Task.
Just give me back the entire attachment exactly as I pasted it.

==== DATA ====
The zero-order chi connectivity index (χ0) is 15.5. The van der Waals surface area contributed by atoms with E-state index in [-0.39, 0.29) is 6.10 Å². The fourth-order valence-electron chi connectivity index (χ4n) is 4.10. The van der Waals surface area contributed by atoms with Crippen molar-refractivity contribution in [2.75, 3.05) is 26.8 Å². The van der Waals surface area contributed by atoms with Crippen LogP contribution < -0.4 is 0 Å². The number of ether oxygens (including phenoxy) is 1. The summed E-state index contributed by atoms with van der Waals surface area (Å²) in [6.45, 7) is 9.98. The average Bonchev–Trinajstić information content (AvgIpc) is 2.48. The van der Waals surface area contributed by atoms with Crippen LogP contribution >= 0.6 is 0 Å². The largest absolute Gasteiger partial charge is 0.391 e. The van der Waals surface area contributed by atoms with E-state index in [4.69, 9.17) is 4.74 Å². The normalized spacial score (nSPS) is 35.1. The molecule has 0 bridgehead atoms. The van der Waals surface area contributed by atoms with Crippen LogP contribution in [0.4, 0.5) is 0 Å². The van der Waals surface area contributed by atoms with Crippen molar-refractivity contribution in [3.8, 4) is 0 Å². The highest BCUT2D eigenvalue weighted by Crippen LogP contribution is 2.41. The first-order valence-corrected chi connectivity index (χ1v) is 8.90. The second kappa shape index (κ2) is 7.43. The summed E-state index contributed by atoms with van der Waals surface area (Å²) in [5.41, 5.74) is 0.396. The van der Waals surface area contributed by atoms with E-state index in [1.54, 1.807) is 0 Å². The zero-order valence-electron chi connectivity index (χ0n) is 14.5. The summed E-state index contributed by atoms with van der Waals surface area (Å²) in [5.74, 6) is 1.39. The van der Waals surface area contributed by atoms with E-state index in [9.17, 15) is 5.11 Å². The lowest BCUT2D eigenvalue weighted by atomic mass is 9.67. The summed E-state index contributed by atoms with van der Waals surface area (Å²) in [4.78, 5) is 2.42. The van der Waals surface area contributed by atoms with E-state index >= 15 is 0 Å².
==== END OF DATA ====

The zero-order chi connectivity index (χ0) is 15.5. The van der Waals surface area contributed by atoms with E-state index in [-0.39, 0.29) is 6.10 Å². The fourth-order valence-electron chi connectivity index (χ4n) is 4.10. The van der Waals surface area contributed by atoms with Crippen molar-refractivity contribution in [2.75, 3.05) is 26.8 Å². The van der Waals surface area contributed by atoms with Crippen LogP contribution < -0.4 is 0 Å². The number of ether oxygens (including phenoxy) is 1. The summed E-state index contributed by atoms with van der Waals surface area (Å²) in [6.45, 7) is 9.98. The average Bonchev–Trinajstić information content (AvgIpc) is 2.48. The van der Waals surface area contributed by atoms with Crippen LogP contribution >= 0.6 is 0 Å². The largest absolute Gasteiger partial charge is 0.391 e. The van der Waals surface area contributed by atoms with E-state index in [4.69, 9.17) is 4.74 Å². The normalized spacial score (nSPS) is 35.1. The molecule has 0 bridgehead atoms. The van der Waals surface area contributed by atoms with Crippen LogP contribution in [0.4, 0.5) is 0 Å². The van der Waals surface area contributed by atoms with Crippen molar-refractivity contribution in [3.8, 4) is 0 Å². The highest BCUT2D eigenvalue weighted by Crippen LogP contribution is 2.41. The first-order valence-corrected chi connectivity index (χ1v) is 8.90. The second kappa shape index (κ2) is 7.43. The summed E-state index contributed by atoms with van der Waals surface area (Å²) in [5.41, 5.74) is 0.396. The van der Waals surface area contributed by atoms with E-state index in [1.54, 1.807) is 0 Å². The zero-order valence-electron chi connectivity index (χ0n) is 14.5. The summed E-state index contributed by atoms with van der Waals surface area (Å²) in [5.74, 6) is 1.39. The van der Waals surface area contributed by atoms with E-state index in [9.17, 15) is 5.11 Å². The lowest BCUT2D eigenvalue weighted by atomic mass is 9.67. The summed E-state index contributed by atoms with van der Waals surface area (Å²) in [4.78, 5) is 2.42. The van der Waals surface area contributed by atoms with E-state index >= 15 is 0 Å².